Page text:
Must have been a cold day when this man brought home his brand new 1913 Model T Touring. Ford completely redesigned the body and fenders for the 1913 model year, and changed nearly every other part of the car as well. Let’s look at the very interesting 1913 model year in this edition of Model T Ford Fix.
The 1913 model year began September 1, 1912. The models and prices announced were as follows:
Touring car, $600
Town Car, $800
Chassis (unknown price)
Ford records also claim that one coupe was built in 1913, probably for a Ford executive since it was not a cataloged offering. The delivery bodies were left over from 1912, the result of ordering more bodies than the market could bear.
Ford produced nearly 127,000 tourings during the 1913 model year. This one has electrified headlamps and an accessory spare tire mount on the running board.
Notice the hubcaps in 1913 have a black background, typical of all Ford hubcaps from mid 1911 until 1920. New for 1913 was the “Made in USA” and maker’s cartouche in the hubcap below the “high F” Ford script.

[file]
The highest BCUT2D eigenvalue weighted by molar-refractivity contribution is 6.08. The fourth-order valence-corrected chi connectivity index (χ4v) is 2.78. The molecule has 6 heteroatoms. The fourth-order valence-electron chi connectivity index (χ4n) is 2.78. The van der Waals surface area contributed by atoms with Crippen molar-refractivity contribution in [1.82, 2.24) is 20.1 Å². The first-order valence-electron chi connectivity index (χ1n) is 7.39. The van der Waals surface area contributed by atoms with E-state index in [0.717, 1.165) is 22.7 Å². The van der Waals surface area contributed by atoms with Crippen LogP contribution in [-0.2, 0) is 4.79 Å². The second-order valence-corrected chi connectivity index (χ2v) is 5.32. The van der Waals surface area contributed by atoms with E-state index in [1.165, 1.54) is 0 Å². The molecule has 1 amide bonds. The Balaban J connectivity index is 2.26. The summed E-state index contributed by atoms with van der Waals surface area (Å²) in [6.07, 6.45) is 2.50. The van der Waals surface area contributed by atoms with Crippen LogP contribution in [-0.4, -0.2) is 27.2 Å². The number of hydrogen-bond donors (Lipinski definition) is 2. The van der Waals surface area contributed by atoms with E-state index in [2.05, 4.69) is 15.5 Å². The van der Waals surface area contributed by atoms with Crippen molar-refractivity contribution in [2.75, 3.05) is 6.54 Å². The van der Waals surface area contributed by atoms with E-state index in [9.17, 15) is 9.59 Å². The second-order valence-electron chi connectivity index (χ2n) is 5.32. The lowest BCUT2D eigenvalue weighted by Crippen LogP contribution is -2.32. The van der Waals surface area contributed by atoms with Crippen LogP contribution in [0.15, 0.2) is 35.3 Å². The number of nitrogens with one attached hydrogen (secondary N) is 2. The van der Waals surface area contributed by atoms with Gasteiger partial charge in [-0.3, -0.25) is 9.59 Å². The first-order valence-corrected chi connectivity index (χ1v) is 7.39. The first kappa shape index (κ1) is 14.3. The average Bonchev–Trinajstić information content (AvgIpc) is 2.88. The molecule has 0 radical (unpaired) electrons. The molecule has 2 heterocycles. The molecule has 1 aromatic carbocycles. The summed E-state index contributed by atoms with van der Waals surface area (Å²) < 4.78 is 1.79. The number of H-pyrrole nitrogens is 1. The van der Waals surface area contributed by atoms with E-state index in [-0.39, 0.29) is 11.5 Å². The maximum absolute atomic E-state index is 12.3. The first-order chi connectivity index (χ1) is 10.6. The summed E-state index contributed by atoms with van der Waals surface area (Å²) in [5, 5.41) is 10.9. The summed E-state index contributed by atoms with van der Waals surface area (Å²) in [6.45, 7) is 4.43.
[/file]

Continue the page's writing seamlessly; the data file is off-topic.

A 1913 Ford catalogue shows the proper location of the carbide generator just forward of the “Ford” script on the running board.
Carbide generators used by Ford in 1913 were made by either Corcoran (shown above) or JNO Brown.
The instruction sheet for carbide lamp operation seems to be quite complex. In reality the lamps were easy to use and quite bright.
Another brand of spare tire carrier. You needed to carry two spare tires on USA built Model T’s since the front tire size was 30 X3 and the rear tires were 30 X 3 1/2. This owner also has purchased the optional Prestolite carbide generator. This was a factory option from 1909 – 1914. Normally it would be mounted above the running board, not underneath.
This fellow is pointing at another very popular factory option on all years of Model T. “Weed” brand tire chains were kept under the back seat in dry weather. You would install them if rain or snow was coming. Very few roads were paved in 1913.
The Lincoln Highway was the first marked transcontinental route across the United States. In Laramie Wyoming on September 27, 1913 it was cause for celebration, but the streets were still paved with dirt. At the left side of the picture sits a 1911 – 1912 Model T Ford touring.